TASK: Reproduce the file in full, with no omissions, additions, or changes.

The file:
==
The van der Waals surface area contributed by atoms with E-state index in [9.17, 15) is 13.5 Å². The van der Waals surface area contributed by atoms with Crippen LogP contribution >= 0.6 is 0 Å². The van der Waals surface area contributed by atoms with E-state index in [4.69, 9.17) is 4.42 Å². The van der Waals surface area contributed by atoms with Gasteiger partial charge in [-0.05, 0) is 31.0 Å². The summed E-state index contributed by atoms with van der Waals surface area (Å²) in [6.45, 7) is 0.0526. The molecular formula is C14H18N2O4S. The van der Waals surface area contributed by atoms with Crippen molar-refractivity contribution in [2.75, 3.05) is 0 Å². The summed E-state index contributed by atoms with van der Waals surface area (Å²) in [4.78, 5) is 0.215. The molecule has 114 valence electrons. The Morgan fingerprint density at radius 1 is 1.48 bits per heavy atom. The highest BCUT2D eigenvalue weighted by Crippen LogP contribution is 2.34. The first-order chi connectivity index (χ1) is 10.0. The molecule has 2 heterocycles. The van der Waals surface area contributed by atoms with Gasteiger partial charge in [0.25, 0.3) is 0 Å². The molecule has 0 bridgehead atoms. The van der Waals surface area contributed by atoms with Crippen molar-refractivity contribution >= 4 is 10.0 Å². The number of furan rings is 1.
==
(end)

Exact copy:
The van der Waals surface area contributed by atoms with E-state index in [9.17, 15) is 13.5 Å². The van der Waals surface area contributed by atoms with Crippen LogP contribution >= 0.6 is 0 Å². The van der Waals surface area contributed by atoms with E-state index in [4.69, 9.17) is 4.42 Å². The van der Waals surface area contributed by atoms with Gasteiger partial charge in [-0.05, 0) is 31.0 Å². The summed E-state index contributed by atoms with van der Waals surface area (Å²) in [6.45, 7) is 0.0526. The molecular formula is C14H18N2O4S. The van der Waals surface area contributed by atoms with Crippen molar-refractivity contribution in [2.75, 3.05) is 0 Å². The summed E-state index contributed by atoms with van der Waals surface area (Å²) in [4.78, 5) is 0.215. The molecule has 114 valence electrons. The Morgan fingerprint density at radius 1 is 1.48 bits per heavy atom. The highest BCUT2D eigenvalue weighted by Crippen LogP contribution is 2.34. The first-order chi connectivity index (χ1) is 10.0. The molecule has 2 heterocycles. The van der Waals surface area contributed by atoms with Gasteiger partial charge in [0.25, 0.3) is 0 Å². The molecule has 0 bridgehead atoms. The van der Waals surface area contributed by atoms with Crippen molar-refractivity contribution >= 4 is 10.0 Å². The number of furan rings is 1.